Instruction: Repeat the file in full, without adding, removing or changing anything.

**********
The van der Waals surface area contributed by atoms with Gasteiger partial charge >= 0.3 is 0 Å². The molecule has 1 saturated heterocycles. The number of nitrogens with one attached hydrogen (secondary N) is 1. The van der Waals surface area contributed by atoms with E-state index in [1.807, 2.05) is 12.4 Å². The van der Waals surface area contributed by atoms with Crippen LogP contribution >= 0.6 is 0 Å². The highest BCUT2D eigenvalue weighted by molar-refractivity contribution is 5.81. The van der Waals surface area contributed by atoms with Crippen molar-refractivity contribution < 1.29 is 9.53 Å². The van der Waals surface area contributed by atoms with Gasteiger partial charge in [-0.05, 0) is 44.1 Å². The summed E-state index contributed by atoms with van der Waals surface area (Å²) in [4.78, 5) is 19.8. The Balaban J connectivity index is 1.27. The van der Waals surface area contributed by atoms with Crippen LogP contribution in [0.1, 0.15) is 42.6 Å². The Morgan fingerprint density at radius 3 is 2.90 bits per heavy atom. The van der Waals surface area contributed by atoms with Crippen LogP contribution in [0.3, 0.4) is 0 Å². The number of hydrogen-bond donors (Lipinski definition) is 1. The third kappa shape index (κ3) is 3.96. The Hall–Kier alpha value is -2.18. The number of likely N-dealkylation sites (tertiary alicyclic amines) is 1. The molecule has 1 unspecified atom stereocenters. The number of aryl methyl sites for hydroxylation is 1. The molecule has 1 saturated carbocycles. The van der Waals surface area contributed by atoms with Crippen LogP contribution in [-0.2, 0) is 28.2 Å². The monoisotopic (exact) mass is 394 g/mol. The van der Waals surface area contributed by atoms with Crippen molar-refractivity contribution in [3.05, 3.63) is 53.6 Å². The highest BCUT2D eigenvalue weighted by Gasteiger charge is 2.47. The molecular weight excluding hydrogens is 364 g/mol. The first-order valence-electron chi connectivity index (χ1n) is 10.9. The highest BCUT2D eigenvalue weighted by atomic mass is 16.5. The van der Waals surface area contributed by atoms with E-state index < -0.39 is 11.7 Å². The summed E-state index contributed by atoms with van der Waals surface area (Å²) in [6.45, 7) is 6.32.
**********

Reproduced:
The van der Waals surface area contributed by atoms with Gasteiger partial charge >= 0.3 is 0 Å². The molecule has 1 saturated heterocycles. The number of nitrogens with one attached hydrogen (secondary N) is 1. The van der Waals surface area contributed by atoms with E-state index in [1.807, 2.05) is 12.4 Å². The van der Waals surface area contributed by atoms with Crippen LogP contribution >= 0.6 is 0 Å². The highest BCUT2D eigenvalue weighted by molar-refractivity contribution is 5.81. The van der Waals surface area contributed by atoms with Crippen molar-refractivity contribution < 1.29 is 9.53 Å². The van der Waals surface area contributed by atoms with Gasteiger partial charge in [-0.05, 0) is 44.1 Å². The summed E-state index contributed by atoms with van der Waals surface area (Å²) in [4.78, 5) is 19.8. The Balaban J connectivity index is 1.27. The van der Waals surface area contributed by atoms with Crippen LogP contribution in [0.1, 0.15) is 42.6 Å². The Morgan fingerprint density at radius 3 is 2.90 bits per heavy atom. The van der Waals surface area contributed by atoms with Crippen LogP contribution in [0.3, 0.4) is 0 Å². The number of hydrogen-bond donors (Lipinski definition) is 1. The third kappa shape index (κ3) is 3.96. The Hall–Kier alpha value is -2.18. The number of likely N-dealkylation sites (tertiary alicyclic amines) is 1. The molecule has 1 unspecified atom stereocenters. The number of aryl methyl sites for hydroxylation is 1. The molecule has 1 saturated carbocycles. The van der Waals surface area contributed by atoms with Crippen LogP contribution in [-0.2, 0) is 28.2 Å². The monoisotopic (exact) mass is 394 g/mol. The van der Waals surface area contributed by atoms with Crippen molar-refractivity contribution in [3.05, 3.63) is 53.6 Å². The highest BCUT2D eigenvalue weighted by Gasteiger charge is 2.47. The molecular weight excluding hydrogens is 364 g/mol. The first-order valence-electron chi connectivity index (χ1n) is 10.9. The highest BCUT2D eigenvalue weighted by atomic mass is 16.5. The van der Waals surface area contributed by atoms with E-state index < -0.39 is 11.7 Å². The summed E-state index contributed by atoms with van der Waals surface area (Å²) in [6.45, 7) is 6.32.